Tutuila is the largest and the main island of American Samoa in the archipelago of the Samoan Islands. It is the third largest island in the Samoan Islands chain. Tutuila is a fairly small and narrow island, measuring roughly 25 miles across and little more than 3 miles from north to south at its widest point. The area of this volcanic island, of early Pliocene Age, is 54.9 square miles with a shoreline of 62.9 miles. The mountain range, which runs from west to east, is rugged and winding with the northern coastline having steep cliffs and unusual coastline. However, the southern part of the island has flatter terrain. The highest point in the Tutuila Islands is the Matafao Peak, which is at an elevation of 2,142 ft.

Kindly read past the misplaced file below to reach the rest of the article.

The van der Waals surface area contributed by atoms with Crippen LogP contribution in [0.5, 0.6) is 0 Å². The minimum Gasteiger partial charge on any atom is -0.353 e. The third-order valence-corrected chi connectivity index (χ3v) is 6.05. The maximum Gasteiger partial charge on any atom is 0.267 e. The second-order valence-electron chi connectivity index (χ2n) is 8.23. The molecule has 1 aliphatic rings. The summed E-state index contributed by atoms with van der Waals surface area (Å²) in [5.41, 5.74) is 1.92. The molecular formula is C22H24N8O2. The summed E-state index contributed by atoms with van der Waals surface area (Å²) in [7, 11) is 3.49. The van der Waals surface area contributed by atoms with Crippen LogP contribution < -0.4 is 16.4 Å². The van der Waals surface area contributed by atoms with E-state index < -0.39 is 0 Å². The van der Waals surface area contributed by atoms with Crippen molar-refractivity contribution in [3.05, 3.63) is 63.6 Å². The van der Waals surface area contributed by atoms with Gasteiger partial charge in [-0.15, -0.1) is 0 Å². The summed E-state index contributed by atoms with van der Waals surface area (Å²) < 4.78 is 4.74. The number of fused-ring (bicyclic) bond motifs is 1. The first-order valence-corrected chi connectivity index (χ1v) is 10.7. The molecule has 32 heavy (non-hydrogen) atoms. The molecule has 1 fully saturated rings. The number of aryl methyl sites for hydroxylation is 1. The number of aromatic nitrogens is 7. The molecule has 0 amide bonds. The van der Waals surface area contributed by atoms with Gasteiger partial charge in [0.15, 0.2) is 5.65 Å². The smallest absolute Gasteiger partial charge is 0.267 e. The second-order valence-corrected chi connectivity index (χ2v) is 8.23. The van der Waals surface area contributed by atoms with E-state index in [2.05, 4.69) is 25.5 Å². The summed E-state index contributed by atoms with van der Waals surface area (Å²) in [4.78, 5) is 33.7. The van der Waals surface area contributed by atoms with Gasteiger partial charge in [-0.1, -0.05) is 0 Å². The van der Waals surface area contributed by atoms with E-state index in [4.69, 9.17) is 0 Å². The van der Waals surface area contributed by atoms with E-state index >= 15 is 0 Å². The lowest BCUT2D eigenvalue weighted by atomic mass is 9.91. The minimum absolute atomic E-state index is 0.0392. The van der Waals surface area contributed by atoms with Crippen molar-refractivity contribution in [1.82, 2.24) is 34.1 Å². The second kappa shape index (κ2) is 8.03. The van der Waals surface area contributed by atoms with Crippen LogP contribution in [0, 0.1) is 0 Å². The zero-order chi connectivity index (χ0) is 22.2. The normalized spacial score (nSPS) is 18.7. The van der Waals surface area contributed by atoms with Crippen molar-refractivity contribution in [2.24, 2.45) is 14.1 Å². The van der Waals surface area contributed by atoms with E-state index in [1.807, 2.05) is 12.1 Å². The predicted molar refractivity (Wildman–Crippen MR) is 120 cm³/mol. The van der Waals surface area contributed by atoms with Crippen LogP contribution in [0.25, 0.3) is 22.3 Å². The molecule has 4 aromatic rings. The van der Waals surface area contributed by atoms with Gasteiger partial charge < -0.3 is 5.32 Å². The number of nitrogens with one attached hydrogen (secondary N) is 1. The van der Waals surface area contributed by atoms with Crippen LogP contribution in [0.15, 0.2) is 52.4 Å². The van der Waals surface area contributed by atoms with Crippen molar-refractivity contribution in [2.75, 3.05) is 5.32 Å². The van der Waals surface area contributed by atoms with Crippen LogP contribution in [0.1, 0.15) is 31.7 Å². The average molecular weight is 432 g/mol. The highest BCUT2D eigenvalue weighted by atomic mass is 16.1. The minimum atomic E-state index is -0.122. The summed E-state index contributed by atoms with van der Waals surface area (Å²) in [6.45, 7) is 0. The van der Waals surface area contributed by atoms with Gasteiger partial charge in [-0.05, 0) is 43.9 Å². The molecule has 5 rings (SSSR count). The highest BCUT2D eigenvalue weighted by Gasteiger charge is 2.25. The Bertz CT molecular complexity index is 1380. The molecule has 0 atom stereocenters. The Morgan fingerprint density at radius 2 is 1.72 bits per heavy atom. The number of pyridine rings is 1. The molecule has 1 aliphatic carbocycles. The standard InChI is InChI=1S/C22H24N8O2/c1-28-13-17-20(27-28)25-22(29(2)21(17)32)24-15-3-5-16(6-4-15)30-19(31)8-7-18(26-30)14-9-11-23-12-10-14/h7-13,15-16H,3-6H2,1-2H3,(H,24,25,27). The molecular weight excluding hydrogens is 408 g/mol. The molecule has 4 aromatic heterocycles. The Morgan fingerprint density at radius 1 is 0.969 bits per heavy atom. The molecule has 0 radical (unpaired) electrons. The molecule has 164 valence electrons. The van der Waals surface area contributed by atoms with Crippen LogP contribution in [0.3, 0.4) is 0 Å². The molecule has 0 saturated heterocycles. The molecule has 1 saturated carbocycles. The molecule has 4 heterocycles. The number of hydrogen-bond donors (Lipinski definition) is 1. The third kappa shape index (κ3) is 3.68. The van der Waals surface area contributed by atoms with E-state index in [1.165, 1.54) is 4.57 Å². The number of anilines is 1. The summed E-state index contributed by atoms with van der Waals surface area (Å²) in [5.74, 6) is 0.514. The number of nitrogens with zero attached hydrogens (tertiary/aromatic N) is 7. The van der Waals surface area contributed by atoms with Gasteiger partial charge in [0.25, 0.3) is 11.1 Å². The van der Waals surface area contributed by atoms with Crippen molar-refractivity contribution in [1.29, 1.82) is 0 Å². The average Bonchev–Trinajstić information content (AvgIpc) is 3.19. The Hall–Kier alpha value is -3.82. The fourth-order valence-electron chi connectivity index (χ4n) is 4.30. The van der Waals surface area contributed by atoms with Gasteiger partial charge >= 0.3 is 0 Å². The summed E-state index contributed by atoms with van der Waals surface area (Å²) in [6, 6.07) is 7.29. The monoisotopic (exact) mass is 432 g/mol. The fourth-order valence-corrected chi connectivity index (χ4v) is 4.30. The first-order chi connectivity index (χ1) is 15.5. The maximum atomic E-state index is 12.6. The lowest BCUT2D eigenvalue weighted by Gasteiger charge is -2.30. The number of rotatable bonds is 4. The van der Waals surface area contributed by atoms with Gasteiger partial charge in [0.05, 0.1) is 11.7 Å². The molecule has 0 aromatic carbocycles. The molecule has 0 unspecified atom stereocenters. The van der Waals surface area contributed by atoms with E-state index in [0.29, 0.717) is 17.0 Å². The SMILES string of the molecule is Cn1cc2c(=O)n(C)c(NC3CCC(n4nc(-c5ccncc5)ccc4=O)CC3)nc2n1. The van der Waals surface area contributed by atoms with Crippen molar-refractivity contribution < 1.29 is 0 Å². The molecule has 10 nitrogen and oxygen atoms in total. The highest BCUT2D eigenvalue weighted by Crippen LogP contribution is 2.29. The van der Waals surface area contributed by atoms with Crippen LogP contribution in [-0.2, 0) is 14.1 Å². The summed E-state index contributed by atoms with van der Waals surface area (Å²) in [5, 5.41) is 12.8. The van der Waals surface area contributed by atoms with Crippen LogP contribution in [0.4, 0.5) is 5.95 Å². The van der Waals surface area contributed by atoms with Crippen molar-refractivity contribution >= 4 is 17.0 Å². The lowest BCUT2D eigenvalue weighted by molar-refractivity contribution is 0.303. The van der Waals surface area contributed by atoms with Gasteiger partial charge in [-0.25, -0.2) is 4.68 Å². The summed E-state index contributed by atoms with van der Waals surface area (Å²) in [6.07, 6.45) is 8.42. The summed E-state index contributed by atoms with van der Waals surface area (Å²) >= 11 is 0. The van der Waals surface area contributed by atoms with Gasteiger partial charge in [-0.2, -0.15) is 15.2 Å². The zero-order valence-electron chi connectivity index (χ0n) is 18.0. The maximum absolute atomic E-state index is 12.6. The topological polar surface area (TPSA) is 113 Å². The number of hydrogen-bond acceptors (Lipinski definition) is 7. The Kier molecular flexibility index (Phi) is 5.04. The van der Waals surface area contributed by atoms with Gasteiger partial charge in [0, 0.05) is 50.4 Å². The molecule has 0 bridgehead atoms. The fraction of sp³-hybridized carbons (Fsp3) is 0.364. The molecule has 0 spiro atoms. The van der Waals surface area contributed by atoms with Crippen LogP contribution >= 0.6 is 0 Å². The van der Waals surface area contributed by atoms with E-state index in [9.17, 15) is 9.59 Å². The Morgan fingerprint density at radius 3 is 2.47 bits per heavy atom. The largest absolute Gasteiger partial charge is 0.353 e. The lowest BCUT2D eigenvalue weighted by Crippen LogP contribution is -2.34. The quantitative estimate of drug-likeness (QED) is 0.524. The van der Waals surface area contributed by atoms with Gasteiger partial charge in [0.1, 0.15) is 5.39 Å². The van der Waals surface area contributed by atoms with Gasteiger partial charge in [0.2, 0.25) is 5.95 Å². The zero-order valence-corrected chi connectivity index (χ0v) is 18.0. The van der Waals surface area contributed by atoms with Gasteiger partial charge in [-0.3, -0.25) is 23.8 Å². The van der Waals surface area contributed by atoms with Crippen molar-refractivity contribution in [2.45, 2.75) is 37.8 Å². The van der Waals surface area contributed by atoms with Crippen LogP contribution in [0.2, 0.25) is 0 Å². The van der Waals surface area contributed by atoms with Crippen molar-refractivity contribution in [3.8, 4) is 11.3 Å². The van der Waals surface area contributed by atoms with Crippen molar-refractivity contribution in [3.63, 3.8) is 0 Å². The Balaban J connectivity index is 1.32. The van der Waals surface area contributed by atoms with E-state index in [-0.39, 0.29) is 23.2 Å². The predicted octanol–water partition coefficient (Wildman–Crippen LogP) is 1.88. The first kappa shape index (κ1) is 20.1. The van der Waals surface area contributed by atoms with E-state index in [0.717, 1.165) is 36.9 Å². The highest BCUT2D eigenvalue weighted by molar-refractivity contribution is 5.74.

Aunu’u is a small volcanic island off the southeastern shore of Tutuila. It has a land area of a half square miles and features the Faimulivai Marsh, a freshwater marsh in the Aunu’u Crater and the largest such wetland in American Samoa. It was formed from drainage of the low-lying crater and is a protected National Natural Landmark which was designated in 1972.
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